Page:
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Quaternary, Volume 3, Issue 2 (June 2020) – 9 articles

Cover Story (view full-size image): Microfossils and macroremains in twelve cores were used to reconstruct changing environmental conditions during the late Holocene in West-Frisia, Netherlands. At the end of the Bronze Age the area changed from a cultivated landscape to a freshwater wetland. Solar forcing of climate change may have delivered the final push to the inundation and depopulation of West-Frisia. The wetland developed from shallow lakes to rainwater dependent raised bog vegetation. The successions from shallow lakes to raised bog lasted between 1000 and 1500 calendar years. We deliver a long-term perspective on contemporary ecosystem dynamics of freshwater wetlands, relevant for nature conservation. View this paper
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Article
The Role of El Niño in Driving Drought Conditions over the Last 2000 Years in Thailand
Quaternary 2020, 3(2), 18; https://doi.org/10.3390/quat3020018 - 26 Jun 2020
Cited by 3 | Viewed by 1788
Abstract
Irregular climate events frequently occur in Southeast Asia due to the numerous climate patterns combining. Thailand sits at the confluence of these interactions, and consequently experiences major hydrological events, such as droughts. Proxy data, speleothem records, lake sediment sequences and tree ring chronologies [...] Read more.
Irregular climate events frequently occur in Southeast Asia due to the numerous climate patterns combining. Thailand sits at the confluence of these interactions, and consequently experiences major hydrological events, such as droughts. Proxy data, speleothem records, lake sediment sequences and tree ring chronologies were used to reconstruct paleo drought conditions. These trends were compared with modelled and historic El Niño Southern Oscillation (ENSO) data to assess if the ENSO climate phenomena is causing droughts in Thailand. Drought periods were found to occur both during El Niño events and ENSO neutral conditions. This indicates droughts are not a product of one climate pattern, but likely the result of numerous patterns interacting. There is uncertainty regarding how climate patterns will evolve under climate change, but changes in amplitude and variability could potentially lead to more frequent and wider reaching hydrological disasters. It is vital that policies are implemented to cope with the resulting social and economic repercussions, including diversification of crops and reorganisation of water consumption behaviour in Thailand. Full article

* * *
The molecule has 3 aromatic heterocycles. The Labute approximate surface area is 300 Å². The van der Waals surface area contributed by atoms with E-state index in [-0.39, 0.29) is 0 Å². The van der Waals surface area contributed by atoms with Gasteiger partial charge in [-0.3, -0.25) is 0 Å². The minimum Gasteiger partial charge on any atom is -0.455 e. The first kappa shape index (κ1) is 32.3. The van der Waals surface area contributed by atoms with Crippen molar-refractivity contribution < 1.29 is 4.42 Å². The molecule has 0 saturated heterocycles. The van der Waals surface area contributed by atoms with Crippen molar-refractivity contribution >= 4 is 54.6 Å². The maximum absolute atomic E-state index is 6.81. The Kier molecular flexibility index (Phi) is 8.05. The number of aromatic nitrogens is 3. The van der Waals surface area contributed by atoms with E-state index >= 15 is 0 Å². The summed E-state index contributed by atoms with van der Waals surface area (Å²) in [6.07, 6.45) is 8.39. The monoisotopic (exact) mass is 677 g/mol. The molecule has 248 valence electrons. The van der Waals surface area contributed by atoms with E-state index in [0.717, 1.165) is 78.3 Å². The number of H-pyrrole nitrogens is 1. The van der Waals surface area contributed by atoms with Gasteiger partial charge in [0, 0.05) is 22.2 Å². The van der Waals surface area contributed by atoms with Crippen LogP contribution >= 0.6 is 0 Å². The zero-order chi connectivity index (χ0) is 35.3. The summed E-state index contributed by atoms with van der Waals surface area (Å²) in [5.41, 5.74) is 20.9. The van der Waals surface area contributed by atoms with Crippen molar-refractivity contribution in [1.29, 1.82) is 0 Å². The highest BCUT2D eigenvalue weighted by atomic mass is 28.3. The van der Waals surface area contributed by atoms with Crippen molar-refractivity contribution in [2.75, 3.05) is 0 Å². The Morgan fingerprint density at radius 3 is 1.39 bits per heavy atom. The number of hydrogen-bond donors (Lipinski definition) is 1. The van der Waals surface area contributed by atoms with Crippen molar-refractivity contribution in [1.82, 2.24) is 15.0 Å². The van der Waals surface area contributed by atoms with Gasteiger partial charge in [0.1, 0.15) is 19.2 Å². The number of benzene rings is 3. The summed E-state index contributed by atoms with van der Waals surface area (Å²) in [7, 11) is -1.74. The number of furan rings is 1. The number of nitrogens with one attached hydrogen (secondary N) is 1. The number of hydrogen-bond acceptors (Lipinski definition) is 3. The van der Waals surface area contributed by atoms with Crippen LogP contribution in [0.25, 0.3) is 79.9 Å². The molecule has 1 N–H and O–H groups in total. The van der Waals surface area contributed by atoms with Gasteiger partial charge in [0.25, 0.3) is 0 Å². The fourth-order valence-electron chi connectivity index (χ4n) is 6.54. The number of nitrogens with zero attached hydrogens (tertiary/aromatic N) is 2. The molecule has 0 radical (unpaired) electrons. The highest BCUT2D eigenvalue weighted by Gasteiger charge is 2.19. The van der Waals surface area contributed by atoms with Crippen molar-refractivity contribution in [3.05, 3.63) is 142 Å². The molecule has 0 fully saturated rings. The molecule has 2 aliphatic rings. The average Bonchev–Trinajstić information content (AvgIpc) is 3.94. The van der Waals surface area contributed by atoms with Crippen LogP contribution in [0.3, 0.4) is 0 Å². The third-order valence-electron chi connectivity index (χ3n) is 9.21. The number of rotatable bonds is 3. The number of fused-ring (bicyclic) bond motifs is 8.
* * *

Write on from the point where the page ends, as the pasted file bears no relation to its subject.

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Article
Between Foragers and Farmers: Climate Change and Human Strategies in Northwestern Patagonia
Quaternary 2020, 3(2), 17; https://doi.org/10.3390/quat3020017 - 17 Jun 2020
Cited by 10 | Viewed by 1801
Abstract
In this paper we explore how changes in human strategies are differentially modulated by climate in a border area between hunter-gatherers and farmers. We analyze multiple proxies: radiocarbon summed probability distributions (SPDs), stable C and N isotopes, and zooarchaeological data from northwestern Patagonia. [...] Read more.
In this paper we explore how changes in human strategies are differentially modulated by climate in a border area between hunter-gatherers and farmers. We analyze multiple proxies: radiocarbon summed probability distributions (SPDs), stable C and N isotopes, and zooarchaeological data from northwestern Patagonia. Based on these proxies, we discuss aspects of human population, subsistence, and dietary dynamics in relation to long-term climatic trends marked by variation in the Southern Annular Mode (SAM). Our results indicate that the farming frontier in northwestern Patagonia was dynamic in both time and space. We show how changes in temperature and precipitation over the last 1000 years cal BP have influenced the use of domestic plants and the hunting of highest-ranked wild animals, whereas no significant changes in human population size occurred. During the SAM positive phase between 900 and 550 years cal BP, warmer and drier summers are associated with an increase in C4 resource consumption (maize). After 550 years cal BP, when the SAM changes to the negative phase, wetter and cooler summer conditions are related to a change in diet focused on wild resources, especially meat. Over the past 1000 years, there was a non-significant change in the population based on the SPD. Full article
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Article
Influences of West Pacific Sea Surface Temperature on Covarying Eurasian Droughts Since the Little Ice Age
Quaternary 2020, 3(2), 16; https://doi.org/10.3390/quat3020016 - 03 Jun 2020
Viewed by 1249
Abstract
The Western Pacific Warm Pool (WP), with the highest sea surface temperature (SST) in the world, has strong impacts on the drought variations in Eurasia. However, since the little ice age (1250–1850, LIA), the co-climatic drought pattern due to WP warming in Eurasia [...] Read more.